The writings of Kant and other humanistic authors had a profound impact on Schleiermacher, who found his fragile childhood faith under immense pressure. Ultimately, the critiques of enlightenment philosophy drove Schleiermacher to defend religion against the arrogance of the intellectual elite in his famous work, On Religion: Speeches to its Cultured Despisers.  His response to religious critics in the Speeches and in subsequent writings is the primary focus of this paper.
Schleiermacher on Religion
Schleiermacher’s first book, On Religion: Speeches to its Cultured Despisers, “launched modern theological reflection in a very decisive manner,” shifting religion out of the realm scientific rationalism and into the realm of feelings. It was his attempt to redefine religion to a generation enthralled by the power of human reason and accomplishment. The “cultured despisers” referred to in the title were actually close friends of Schleiermacher; all belonging to an intellectual gathering in Berlin known as the Romantic circle.
Schleiermacher’s purpose for writing the Speeches was to, “carve out a space for religion significantly different from what Kant and Fichte had done . . . He wanted to . . . [provide] . . . a new understanding of religion.” He knew that religion could never provide the type of information about the world that natural science could, but was unwilling to categorize religion as simply being moral or artistic action, as Kant had. Thus, Schleiermacher relegated religion to a third category: that of the ‘experiential,’ that of feelings.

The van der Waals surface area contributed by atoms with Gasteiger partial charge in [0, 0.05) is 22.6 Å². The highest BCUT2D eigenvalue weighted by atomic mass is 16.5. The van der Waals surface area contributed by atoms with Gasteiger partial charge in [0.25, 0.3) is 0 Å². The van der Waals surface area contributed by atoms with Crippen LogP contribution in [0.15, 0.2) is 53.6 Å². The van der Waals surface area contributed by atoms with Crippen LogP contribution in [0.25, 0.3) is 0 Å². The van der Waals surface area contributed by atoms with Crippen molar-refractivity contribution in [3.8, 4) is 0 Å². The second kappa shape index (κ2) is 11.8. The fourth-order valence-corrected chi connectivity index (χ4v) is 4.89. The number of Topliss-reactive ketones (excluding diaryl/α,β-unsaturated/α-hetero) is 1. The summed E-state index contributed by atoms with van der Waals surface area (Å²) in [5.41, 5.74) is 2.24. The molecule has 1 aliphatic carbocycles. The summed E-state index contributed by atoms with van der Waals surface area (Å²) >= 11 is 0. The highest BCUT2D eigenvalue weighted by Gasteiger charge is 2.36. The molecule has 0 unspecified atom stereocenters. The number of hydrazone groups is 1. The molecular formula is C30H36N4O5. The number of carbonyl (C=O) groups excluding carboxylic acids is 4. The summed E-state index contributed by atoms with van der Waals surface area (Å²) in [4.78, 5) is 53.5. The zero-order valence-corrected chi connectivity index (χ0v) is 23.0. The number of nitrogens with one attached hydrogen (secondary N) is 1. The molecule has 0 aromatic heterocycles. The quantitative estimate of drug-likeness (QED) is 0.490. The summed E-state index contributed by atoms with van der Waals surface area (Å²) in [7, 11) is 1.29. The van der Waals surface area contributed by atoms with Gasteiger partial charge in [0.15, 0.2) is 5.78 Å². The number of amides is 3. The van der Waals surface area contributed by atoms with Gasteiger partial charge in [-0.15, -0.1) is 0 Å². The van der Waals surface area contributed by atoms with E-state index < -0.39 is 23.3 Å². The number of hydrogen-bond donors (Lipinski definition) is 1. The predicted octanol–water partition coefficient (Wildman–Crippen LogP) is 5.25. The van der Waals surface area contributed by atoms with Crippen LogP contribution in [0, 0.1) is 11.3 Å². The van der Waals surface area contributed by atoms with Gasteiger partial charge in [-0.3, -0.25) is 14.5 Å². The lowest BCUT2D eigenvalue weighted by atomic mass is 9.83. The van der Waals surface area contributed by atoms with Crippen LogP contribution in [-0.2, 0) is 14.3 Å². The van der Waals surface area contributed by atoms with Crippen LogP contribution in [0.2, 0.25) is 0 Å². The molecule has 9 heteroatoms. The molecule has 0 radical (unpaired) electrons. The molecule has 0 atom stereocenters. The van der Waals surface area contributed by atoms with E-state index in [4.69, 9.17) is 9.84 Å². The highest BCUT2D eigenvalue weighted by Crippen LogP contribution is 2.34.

The feeling he described was the inherent, “awareness of the infinite,” that everyone senses as they interact with the universe. It flows from the idea that “the infinite” or “God” is somehow tied to or exuded through external reality. However, these feelings are not based upon any previous knowledge, “ideas and principles are all foreign to religion . . . If ideas and principles are to be anything, they must belong to knowledge which is a different department of life from religion.” Thus, when man subconsciously experiences the infinite he is experiencing something apart from himself and nature and expresses these feelings in terms of religion. Put in his own words, “true religion is sense and taste for the Infinite.”
It’s important to note that Schleiermacher was not advocating a completely subjectivist view, as some have accused. Total subjectivity places religion in the hands of one’s feelings alone; Schleiermacher believed that there was an “Infinite” that all humans could experience, “We have in Schleiermacher an intensely relational view of humanity. Emotions are significant not simply because they are ‘felt’, but because they are inward witnesses and responses to realities other than the self.”
It’s also worthwhile to mention that Schleiermacher’s choice of feelings to describe religious experience was rooted in his time spent with the Moravians. For, he held their commitment to piety with much esteem. The Moravian’s stressed inner devotion and relationship with Christ, and one can see the faintest hint of this in Schleiermacher’s concept of the inner subconscious experience.